Hitler's 'Fatwa' Against War, 1940
President Barack Obama's telephone call with Iran's President Hassan Rouhani took place on the 75th anniversary of President Franklin Delano Roosevelt's appeal to Adolf Hitler for peace in Europe. Roosevelt urged that "negotiations [between Germany and Czechoslovakia] be continued until a peaceful settlement is found." Hitler merely pretended to want peace. Less than a year later, Germany invaded Czechoslovakia.
At the risk of tripping over Godwin's Law, the analogy is a useful and instructive one as President Barack Obama appeals to the Iranian regime to renew negotiations over that country's nuclear program. Ignoring the fact that Iran is violating UN Security Council resolutions, that it is backing mass murder in Syria and that it recently crushed a democratic uprising in its own boundaries, Obama is trusting Iran--again.
President Obama made much of a so-called "fatwa"--a religious ruling--that Iran's so-called "Supreme Leader," Ali Khamenei, allegedly made several years ago banning nuclear weapons. There is one problem: the fatwa does not exist. Even National Public Radio felt compelled to point that out last year, when the president and then-Secretary Hillary Clinton began citing an Iranian talking point in their own statements.
Even if such a fatwa did exist, there would be no reason to take it seriously as a basis for policy, much less intelligence about Iran's activities and ambitions. A 2010 fatwa against terrorism, running in excess of 400 pages, by a respected Islamic scholar has hardly stopped Islamist terror. There is no more reason to take Khamenei's fake "fatwa" seriously than Hitler's very real protestations of Germany's peaceful intentions.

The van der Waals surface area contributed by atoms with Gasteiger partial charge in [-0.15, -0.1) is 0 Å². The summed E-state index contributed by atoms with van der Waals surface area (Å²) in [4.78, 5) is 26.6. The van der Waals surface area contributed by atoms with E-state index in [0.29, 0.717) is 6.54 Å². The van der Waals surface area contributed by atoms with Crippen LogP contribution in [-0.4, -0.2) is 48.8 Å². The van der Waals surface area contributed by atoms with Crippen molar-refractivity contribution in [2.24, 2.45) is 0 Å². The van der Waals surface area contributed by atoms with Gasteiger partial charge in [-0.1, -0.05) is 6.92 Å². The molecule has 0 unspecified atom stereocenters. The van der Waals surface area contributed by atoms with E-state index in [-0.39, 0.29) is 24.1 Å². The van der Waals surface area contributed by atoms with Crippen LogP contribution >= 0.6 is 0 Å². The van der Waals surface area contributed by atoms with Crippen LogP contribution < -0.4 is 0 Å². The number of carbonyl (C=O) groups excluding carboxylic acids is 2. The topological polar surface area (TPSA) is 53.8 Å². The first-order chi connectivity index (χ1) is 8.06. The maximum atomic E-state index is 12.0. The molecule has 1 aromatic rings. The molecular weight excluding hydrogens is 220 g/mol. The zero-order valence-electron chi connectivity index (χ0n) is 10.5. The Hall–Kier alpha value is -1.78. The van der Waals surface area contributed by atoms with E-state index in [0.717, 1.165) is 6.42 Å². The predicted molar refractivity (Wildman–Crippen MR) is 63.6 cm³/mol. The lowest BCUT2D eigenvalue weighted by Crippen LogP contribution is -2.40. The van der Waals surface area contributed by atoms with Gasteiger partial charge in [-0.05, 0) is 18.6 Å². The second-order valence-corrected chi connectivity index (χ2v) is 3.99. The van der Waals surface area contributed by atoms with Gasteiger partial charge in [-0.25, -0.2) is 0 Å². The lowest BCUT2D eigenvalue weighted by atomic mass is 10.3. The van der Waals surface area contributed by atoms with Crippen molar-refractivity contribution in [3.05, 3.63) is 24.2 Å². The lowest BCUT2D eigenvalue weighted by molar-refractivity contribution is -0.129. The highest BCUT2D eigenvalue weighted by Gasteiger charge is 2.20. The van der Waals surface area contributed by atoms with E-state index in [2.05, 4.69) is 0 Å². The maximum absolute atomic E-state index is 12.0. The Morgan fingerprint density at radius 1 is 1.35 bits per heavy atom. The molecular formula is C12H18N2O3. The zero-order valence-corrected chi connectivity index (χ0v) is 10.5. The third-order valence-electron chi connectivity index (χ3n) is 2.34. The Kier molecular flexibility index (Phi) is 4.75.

On July 19, 1940, Adolf Hitler addressed the Reichstag in Berlin and made an appeal for peace with Britain--what he called "a last appeal to reason." The two countries had already been at war for nearly a year, since the German invasion of Poland in September 1939. France had just surrendered, and the Battle of Britain had just begun. Hitler felt emboldened to offer peace terms from a position of historic strength.
Hitler's speech was later dropped by German aircraft on sorties over Britain with the intent of encouraging pacifism. Today, only extremist conspiracy theorists believe that Hitler still wanted peace and had only been forced into war by "Jewish capitalist war-mongers." Yet even as Iran's president attacks "warmongering pressure groups" from the rostrum at the UN General Assembly, we are asked to trust his assurances.
On Monday, Israeli Prime Minister Benjamin Netanyahu, finding himself increasingly consigned to the role of Czechoslovakia in this re-enactment of Munich (an analogy used, incidentally, by Secretary of State John Kerry before Obama had backed down on Syria), struggled to praise Obama's military resolve. Without an American deterrent, Israel faces an existential threat that it can only confront at great risk and cost.
The president said that the U.S. was "clear-eyed" about Iran's nuclear program. Yet President Obama is only clear-eyed about his own "fatwa" fantasies--as was Prime Minister Neville Chamberlain in 1938, who trusted Hitler's promises of peace. Roosevelt, a man to whom Obama likes to compare himself, soon learned he could not trust a dictator set on domination. Yet Obama keeps repeating the past errors of appeasement.